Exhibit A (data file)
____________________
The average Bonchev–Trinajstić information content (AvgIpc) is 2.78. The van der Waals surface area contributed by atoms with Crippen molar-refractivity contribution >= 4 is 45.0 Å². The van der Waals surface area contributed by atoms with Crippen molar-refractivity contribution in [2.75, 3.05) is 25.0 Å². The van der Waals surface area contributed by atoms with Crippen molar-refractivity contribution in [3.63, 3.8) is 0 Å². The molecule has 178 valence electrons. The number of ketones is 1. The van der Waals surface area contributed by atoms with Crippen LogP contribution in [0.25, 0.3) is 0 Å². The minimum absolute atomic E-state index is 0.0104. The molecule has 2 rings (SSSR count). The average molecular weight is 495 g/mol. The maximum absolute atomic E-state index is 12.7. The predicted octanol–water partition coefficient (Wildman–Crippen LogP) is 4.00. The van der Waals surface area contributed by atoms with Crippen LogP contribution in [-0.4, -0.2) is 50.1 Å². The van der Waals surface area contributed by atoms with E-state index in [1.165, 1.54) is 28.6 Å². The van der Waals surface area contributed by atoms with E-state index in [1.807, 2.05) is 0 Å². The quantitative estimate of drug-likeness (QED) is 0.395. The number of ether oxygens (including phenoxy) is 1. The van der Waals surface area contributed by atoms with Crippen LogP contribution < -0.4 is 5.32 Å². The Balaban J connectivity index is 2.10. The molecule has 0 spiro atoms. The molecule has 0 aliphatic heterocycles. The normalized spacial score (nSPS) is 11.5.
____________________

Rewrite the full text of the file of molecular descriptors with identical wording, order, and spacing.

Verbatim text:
The average Bonchev–Trinajstić information content (AvgIpc) is 2.78. The van der Waals surface area contributed by atoms with Crippen molar-refractivity contribution >= 4 is 45.0 Å². The van der Waals surface area contributed by atoms with Crippen molar-refractivity contribution in [2.75, 3.05) is 25.0 Å². The van der Waals surface area contributed by atoms with Crippen molar-refractivity contribution in [3.63, 3.8) is 0 Å². The molecule has 178 valence electrons. The number of ketones is 1. The van der Waals surface area contributed by atoms with Crippen LogP contribution in [0.25, 0.3) is 0 Å². The minimum absolute atomic E-state index is 0.0104. The molecule has 2 rings (SSSR count). The average molecular weight is 495 g/mol. The maximum absolute atomic E-state index is 12.7. The predicted octanol–water partition coefficient (Wildman–Crippen LogP) is 4.00. The van der Waals surface area contributed by atoms with Crippen LogP contribution in [-0.4, -0.2) is 50.1 Å². The van der Waals surface area contributed by atoms with E-state index in [1.165, 1.54) is 28.6 Å². The van der Waals surface area contributed by atoms with E-state index in [1.807, 2.05) is 0 Å². The quantitative estimate of drug-likeness (QED) is 0.395. The number of ether oxygens (including phenoxy) is 1. The van der Waals surface area contributed by atoms with Crippen LogP contribution < -0.4 is 5.32 Å². The Balaban J connectivity index is 2.10. The molecule has 0 spiro atoms. The molecule has 0 aliphatic heterocycles. The normalized spacial score (nSPS) is 11.5.